The popular X Windows System X.Org implementation which is used by many UNIX and Gnu/Linux operating systems has been patched to fix several critical security vulnerabilities.
The X.Org Libraries Have Been Found to Host Several Critical Vulnerabilities
X.Org is the most popular open-source implementation of the X Windows System which is also known as X11 or simply X. This is the graphical windowing system used by many UNIX, UNIX-Like, and Gnu/Linux distributions. Its libraries have been identified to host several security issues that are marked as critical by several security experts.
The initial discovery was done by Tobias Stoeckmann who is part of the OpemBSD Project. He discovered that several client libraries do not sufficiently validate the server responses which can lead to several scenarios where Xorg can be exploited locally or remotely.
The issues are the following:
- Out-of-bounds Memory read or writer error (CVE-2016-7942, CVE-2016-7943)
- Integer overflow on 32-bit systems on libXfixes version 5.0.2 (CVE-2016-7944)
- DoS condition via out-of-bounds memory access error or endless loop on libXi version 1.7.6 and earlier (CVE-2016-7945, CVE-2016-7946)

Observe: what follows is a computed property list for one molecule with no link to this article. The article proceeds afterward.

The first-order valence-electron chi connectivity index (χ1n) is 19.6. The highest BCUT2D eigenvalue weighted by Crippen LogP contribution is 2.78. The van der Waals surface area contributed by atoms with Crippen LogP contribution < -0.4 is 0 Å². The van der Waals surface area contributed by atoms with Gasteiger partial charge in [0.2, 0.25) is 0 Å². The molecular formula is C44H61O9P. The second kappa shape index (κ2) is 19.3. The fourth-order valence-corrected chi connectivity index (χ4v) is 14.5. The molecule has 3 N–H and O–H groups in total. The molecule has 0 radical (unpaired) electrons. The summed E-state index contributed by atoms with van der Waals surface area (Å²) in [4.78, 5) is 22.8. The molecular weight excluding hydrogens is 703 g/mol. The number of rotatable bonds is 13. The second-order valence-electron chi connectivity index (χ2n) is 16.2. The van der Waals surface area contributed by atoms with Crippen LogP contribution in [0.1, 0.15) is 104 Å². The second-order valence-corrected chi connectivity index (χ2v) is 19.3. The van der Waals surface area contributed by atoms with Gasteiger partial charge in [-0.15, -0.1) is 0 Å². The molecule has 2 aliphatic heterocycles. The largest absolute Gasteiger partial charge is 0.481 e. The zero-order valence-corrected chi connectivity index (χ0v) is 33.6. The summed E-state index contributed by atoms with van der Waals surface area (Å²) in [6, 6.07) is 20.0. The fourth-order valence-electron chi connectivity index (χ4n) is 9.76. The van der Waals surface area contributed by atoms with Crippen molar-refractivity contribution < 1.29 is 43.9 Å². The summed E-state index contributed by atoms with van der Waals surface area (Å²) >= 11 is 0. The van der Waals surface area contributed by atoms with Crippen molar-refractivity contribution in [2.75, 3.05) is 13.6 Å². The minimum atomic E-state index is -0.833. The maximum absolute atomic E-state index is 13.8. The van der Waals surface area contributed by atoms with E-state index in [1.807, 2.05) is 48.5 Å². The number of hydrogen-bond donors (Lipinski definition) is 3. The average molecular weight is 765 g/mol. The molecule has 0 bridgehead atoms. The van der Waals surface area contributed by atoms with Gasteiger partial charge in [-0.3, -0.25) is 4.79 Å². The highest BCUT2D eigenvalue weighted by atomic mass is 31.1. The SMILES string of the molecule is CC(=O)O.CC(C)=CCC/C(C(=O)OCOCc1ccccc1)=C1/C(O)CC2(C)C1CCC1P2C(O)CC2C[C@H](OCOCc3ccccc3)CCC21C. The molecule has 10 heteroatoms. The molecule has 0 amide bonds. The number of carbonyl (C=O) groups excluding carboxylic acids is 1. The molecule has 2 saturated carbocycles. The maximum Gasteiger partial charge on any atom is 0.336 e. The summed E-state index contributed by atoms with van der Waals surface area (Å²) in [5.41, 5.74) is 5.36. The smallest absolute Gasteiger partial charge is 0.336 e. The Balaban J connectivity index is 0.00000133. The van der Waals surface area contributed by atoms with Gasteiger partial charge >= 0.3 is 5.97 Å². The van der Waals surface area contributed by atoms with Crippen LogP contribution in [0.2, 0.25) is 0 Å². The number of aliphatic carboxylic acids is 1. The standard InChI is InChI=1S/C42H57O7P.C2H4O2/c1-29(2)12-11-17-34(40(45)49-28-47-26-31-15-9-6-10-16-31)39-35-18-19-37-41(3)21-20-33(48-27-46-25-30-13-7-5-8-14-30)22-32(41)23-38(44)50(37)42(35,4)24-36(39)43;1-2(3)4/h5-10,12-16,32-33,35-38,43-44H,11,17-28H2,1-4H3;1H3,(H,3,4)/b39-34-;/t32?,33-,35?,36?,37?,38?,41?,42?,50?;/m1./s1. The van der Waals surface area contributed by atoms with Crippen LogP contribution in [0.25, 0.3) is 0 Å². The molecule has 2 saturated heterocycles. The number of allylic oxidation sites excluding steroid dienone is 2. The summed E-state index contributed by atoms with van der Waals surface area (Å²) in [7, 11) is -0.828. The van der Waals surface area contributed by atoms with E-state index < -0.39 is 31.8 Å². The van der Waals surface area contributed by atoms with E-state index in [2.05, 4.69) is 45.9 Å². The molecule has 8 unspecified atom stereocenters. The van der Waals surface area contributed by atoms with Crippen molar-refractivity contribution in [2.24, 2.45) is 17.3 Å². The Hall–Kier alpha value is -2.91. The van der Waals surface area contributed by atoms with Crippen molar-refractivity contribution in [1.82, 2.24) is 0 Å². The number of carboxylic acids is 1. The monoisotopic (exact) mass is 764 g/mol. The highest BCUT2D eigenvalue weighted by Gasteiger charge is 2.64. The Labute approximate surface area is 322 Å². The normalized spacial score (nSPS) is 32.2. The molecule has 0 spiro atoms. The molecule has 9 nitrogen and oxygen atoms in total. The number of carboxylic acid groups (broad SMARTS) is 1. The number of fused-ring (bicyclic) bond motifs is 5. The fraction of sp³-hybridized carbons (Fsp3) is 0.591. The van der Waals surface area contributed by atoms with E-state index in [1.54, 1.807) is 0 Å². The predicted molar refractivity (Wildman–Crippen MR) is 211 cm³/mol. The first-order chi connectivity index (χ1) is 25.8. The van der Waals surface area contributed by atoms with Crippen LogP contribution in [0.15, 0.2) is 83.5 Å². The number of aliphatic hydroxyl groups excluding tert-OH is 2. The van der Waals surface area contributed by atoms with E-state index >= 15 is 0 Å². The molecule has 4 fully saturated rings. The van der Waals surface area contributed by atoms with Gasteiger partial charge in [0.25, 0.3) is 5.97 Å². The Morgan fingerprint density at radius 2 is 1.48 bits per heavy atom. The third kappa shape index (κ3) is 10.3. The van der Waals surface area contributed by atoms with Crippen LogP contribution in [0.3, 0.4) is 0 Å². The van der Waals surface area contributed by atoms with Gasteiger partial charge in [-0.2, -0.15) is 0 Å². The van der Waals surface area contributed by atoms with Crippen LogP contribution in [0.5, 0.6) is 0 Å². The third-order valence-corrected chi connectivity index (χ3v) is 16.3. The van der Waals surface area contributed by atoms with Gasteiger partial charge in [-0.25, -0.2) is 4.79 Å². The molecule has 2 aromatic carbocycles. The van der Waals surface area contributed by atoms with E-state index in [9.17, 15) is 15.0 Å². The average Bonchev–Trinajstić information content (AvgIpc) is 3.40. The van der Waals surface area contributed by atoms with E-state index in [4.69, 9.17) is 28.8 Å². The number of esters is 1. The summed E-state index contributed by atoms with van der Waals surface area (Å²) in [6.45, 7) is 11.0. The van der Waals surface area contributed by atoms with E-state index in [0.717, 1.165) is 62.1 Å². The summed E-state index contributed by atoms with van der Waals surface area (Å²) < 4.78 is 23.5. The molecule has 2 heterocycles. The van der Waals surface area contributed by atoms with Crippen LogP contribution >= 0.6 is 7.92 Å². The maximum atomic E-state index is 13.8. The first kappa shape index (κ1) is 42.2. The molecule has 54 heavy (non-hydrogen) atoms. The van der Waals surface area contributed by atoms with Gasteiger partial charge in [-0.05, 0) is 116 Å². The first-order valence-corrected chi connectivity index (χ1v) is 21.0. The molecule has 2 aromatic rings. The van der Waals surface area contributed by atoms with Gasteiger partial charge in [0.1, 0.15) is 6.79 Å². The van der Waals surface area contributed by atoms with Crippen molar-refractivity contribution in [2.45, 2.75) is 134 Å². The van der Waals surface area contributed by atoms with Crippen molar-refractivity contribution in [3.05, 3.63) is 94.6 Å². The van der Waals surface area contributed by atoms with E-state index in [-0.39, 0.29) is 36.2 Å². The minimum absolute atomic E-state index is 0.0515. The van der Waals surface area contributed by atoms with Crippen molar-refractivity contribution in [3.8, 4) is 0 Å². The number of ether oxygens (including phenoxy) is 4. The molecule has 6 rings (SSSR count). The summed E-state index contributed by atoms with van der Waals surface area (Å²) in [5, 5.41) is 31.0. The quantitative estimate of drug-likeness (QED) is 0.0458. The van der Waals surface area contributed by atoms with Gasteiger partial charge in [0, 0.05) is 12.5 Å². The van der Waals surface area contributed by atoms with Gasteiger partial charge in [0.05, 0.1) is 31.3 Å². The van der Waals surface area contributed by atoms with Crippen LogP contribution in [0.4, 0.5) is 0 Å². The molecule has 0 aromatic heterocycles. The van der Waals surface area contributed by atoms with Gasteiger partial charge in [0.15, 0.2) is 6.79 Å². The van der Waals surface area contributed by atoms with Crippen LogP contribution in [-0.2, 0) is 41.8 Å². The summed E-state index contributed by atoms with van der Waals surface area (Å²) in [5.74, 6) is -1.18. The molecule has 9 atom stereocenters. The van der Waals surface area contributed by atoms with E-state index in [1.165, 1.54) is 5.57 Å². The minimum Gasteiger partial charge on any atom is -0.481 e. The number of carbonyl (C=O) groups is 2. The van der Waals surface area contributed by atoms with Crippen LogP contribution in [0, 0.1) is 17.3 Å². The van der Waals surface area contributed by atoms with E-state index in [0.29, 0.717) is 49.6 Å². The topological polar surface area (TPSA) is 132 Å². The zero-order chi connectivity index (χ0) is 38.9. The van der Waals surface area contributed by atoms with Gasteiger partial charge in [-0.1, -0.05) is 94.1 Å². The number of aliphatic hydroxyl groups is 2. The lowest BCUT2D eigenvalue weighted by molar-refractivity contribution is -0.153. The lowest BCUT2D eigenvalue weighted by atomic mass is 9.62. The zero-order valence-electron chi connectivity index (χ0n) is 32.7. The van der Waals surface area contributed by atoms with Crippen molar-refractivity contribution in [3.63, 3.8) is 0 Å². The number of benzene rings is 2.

- Out-of-bounds memory write on libXrandr version 1.5.0 and earlier (CVE-2016-7947, CVE-2016-7948)
- Out-of-bounds memory write on libXrender version 0.9.9 and earlier (CVE-2016-7949, CVE-2016-7950)
- DoS condition via out of boundary memory access or endless loops on XRecord version 1.2.2 and earlier (CVE-2016-7951, CVE-2016-7952)
- Memory Corruption on libXv version 1.0.10 and earlier (CVE-2016-5407)
- Buffer read underflow on ibXvMC version 1.0.9 and earlier (CVE-2016-7953)
The X.Org Foundation has published an advisory in which they explain that most of the issues are caused because of mechanism in the client libraries that trusts the server to send correct protocol data without taking into consideration the values that can cause damage like overflow attacks.
The developers have released security patches that amend the discovered vulnerabilities. They should already be updated in the distribution packages of most operating system distributions.